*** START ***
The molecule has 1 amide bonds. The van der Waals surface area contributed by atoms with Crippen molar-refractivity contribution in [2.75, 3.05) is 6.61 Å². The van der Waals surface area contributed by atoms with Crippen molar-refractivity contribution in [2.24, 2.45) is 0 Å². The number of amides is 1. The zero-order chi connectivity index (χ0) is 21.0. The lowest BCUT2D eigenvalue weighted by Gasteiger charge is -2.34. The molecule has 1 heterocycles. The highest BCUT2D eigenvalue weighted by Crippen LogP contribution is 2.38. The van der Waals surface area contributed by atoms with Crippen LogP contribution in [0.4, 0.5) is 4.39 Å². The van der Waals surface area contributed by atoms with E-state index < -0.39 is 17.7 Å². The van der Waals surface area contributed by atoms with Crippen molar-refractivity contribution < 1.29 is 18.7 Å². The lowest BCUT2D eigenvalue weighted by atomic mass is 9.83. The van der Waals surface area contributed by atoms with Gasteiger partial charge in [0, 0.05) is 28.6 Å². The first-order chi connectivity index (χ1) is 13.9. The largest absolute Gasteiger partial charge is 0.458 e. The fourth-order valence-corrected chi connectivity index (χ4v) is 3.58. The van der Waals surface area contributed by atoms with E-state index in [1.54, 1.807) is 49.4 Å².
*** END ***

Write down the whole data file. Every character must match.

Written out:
The molecule has 1 amide bonds. The van der Waals surface area contributed by atoms with Crippen molar-refractivity contribution in [2.75, 3.05) is 6.61 Å². The van der Waals surface area contributed by atoms with Crippen molar-refractivity contribution in [2.24, 2.45) is 0 Å². The number of amides is 1. The zero-order chi connectivity index (χ0) is 21.0. The lowest BCUT2D eigenvalue weighted by Gasteiger charge is -2.34. The molecule has 1 heterocycles. The highest BCUT2D eigenvalue weighted by Crippen LogP contribution is 2.38. The van der Waals surface area contributed by atoms with Crippen LogP contribution in [0.4, 0.5) is 4.39 Å². The van der Waals surface area contributed by atoms with E-state index < -0.39 is 17.7 Å². The van der Waals surface area contributed by atoms with Crippen molar-refractivity contribution < 1.29 is 18.7 Å². The lowest BCUT2D eigenvalue weighted by atomic mass is 9.83. The van der Waals surface area contributed by atoms with Gasteiger partial charge in [0, 0.05) is 28.6 Å². The first-order chi connectivity index (χ1) is 13.9. The largest absolute Gasteiger partial charge is 0.458 e. The fourth-order valence-corrected chi connectivity index (χ4v) is 3.58. The van der Waals surface area contributed by atoms with E-state index in [1.54, 1.807) is 49.4 Å².